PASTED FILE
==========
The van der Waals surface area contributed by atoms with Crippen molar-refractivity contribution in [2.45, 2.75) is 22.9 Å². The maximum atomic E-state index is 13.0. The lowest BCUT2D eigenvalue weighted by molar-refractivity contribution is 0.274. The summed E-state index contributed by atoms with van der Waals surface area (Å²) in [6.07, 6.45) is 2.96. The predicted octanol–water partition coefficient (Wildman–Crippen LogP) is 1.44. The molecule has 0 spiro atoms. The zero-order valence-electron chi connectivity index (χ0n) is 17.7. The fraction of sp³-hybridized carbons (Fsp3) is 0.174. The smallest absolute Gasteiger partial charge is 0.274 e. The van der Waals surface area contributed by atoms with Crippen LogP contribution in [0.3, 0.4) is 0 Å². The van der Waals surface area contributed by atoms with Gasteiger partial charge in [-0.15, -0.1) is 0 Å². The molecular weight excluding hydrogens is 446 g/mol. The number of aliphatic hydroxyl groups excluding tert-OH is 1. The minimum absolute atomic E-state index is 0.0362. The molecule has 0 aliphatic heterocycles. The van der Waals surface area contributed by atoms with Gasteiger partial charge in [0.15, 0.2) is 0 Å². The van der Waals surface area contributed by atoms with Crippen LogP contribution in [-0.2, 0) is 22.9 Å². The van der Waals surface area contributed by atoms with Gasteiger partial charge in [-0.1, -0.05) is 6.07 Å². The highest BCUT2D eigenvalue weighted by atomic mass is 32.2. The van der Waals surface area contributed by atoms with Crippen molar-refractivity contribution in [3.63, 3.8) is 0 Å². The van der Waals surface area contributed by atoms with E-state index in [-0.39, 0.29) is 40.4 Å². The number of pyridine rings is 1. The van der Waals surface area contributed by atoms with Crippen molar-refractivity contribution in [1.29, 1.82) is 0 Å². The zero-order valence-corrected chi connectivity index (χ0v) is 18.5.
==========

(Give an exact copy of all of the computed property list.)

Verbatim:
The van der Waals surface area contributed by atoms with Crippen molar-refractivity contribution in [2.45, 2.75) is 22.9 Å². The maximum atomic E-state index is 13.0. The lowest BCUT2D eigenvalue weighted by molar-refractivity contribution is 0.274. The summed E-state index contributed by atoms with van der Waals surface area (Å²) in [6.07, 6.45) is 2.96. The predicted octanol–water partition coefficient (Wildman–Crippen LogP) is 1.44. The molecule has 0 spiro atoms. The zero-order valence-electron chi connectivity index (χ0n) is 17.7. The fraction of sp³-hybridized carbons (Fsp3) is 0.174. The smallest absolute Gasteiger partial charge is 0.274 e. The van der Waals surface area contributed by atoms with Crippen LogP contribution in [0.3, 0.4) is 0 Å². The van der Waals surface area contributed by atoms with Gasteiger partial charge in [-0.15, -0.1) is 0 Å². The molecular weight excluding hydrogens is 446 g/mol. The number of aliphatic hydroxyl groups excluding tert-OH is 1. The minimum absolute atomic E-state index is 0.0362. The molecule has 0 aliphatic heterocycles. The van der Waals surface area contributed by atoms with Gasteiger partial charge in [0.15, 0.2) is 0 Å². The van der Waals surface area contributed by atoms with Crippen LogP contribution in [-0.2, 0) is 22.9 Å². The van der Waals surface area contributed by atoms with Gasteiger partial charge in [-0.1, -0.05) is 6.07 Å². The highest BCUT2D eigenvalue weighted by atomic mass is 32.2. The van der Waals surface area contributed by atoms with Crippen molar-refractivity contribution in [3.63, 3.8) is 0 Å². The van der Waals surface area contributed by atoms with E-state index in [-0.39, 0.29) is 40.4 Å². The number of pyridine rings is 1. The van der Waals surface area contributed by atoms with Crippen molar-refractivity contribution in [1.29, 1.82) is 0 Å². The zero-order valence-corrected chi connectivity index (χ0v) is 18.5.